Perspective matters. Do you call a vehicle with four wheels and an engine a “horseless carriage” or a “car?” Do you refer to the device in your pocket as a “smartphone” or “mobile device?” Do you see every new device as a toy or a tool? The words we choose frame our view. And, as with the car, our view may change over time.

Desktop-first: Android to Chrome

Take Google’s recent announcement at Google I/O 2016 that a future version of Chrome OS will allow people to run Android apps. Conner Forrest covered the news for TechRepublic in the article: Android apps are finally coming to Chromebooks, for real this time. The headline says it all: Chromebook users will soon be able to install and run Android apps.

SEE: How fragmentation affects the Android ecosystem (TechRepublic)

Android apps on a Chromebook can only be a good thing–for users, for developers, and for Google. Chromebook users may be able to run Skype and other apps that haven’t historically worked well, or at all, on the web. Developers gain access to more potential customers, including educators and students at schools that have purchased Chromebooks.

Of course, limitations apply. Not every Chrome OS device will run Android apps, although many will. (Google promised to update the list of Chromebooks that support Android apps over time.) Android apps that rely on hardware not found on most Chromebooks, such as GPS or NFC, may not work. And, apps built for touchscreen devices may need some tweaks to work smoothly with touchpads.

But, that’s the desktop-centric way to view things. Let’s look at another perspective…

Mobile-first: Chrome extends Android

There are more people today who use Android than Chromebooks. Globally, smartphone ownership stands at a median of 43% in surveyed countries (according to Pew Research Center) and about 80% of smartphones run Android (according to IDC). Smartphone ownership is common in South Korea, Canada, Australia, the US, and Europe.

But, most people have yet to buy their first smartphone. When they do, it will likely be an Android device.

Android apps on Chrome may make a Chromebook the laptop of choice for Android users. If your first–or only–device runs Android, why wouldn’t you consider a Chromebook when you can afford to purchase a second device?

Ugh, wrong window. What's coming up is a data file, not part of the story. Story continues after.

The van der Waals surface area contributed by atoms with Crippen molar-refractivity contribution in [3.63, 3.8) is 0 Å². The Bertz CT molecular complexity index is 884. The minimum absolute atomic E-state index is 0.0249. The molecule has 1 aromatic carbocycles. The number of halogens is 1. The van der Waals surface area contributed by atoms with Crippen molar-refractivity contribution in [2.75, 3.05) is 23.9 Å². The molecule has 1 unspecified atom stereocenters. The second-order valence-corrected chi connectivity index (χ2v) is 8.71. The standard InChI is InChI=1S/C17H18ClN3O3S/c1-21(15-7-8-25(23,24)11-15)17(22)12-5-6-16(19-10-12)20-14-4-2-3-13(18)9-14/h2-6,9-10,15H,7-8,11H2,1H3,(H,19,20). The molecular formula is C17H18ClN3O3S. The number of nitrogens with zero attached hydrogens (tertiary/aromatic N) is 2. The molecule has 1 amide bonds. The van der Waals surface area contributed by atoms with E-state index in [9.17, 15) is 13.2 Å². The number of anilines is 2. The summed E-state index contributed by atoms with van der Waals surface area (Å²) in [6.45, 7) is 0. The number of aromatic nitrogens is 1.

With a Chromebook, you gain a larger screen, a keyboard, and a full web browser with Chrome extensions. And, you’ll be able to run your Android apps, too. I don’t think that bringing Android apps to Chrome is intended to help Chromebook owners run Android apps–although that’s a nice side benefit. Instead, I think it is Google’s effort to make the Chromebook a compelling device when an Android-only owner begins shopping for a laptop.

SEE: Mobile device computing policy (Tech Pro Research)

From a mobile-first perspective, the Chromebook becomes a product extension to your Android mobile device. Given than most of the world’s population will use Android devices in the near future, I think that’s a smart approach.

Same perspective, difference pieces

Google’s desktop competitor with the most marketshare–Microsoft–appears to agree with the unified platform strategy. Microsoft promoted a “Universal Windows Platform” at their Build Developer conference in early 2016. As Mark Kaelin wrote, “The idea, in a nutshell, is that developers can create apps for Windows 10, XBox One, or both and make those apps available for either platform via one single deploy on a cross-platform Unified Windows Store.”

While Google and Microsoft share a similar strategic perspective, their strengths differ. Microsoft’s strength derives from decades of desktop dominance. And Google, thanks to Android, maintains operating system leadership on mobile devices.

By bringing Android apps to Chrome, I think Google is making a bold play to meet the needs of mobile and laptop customers around the globe–at all price points. Chromebook users will be happy to run Android apps. But, I think Google really wants to appeal to Android mobile users ready to add another device. The strategy starts with Android and extends to Chrome.

What do you think?

Do you see this from a desktop or mobile perspective? In other words, do you see Google’s strategy as an addition to Chrome OS, or a market expansion strategy for Android devices? Let us know in the comments or on Twitter.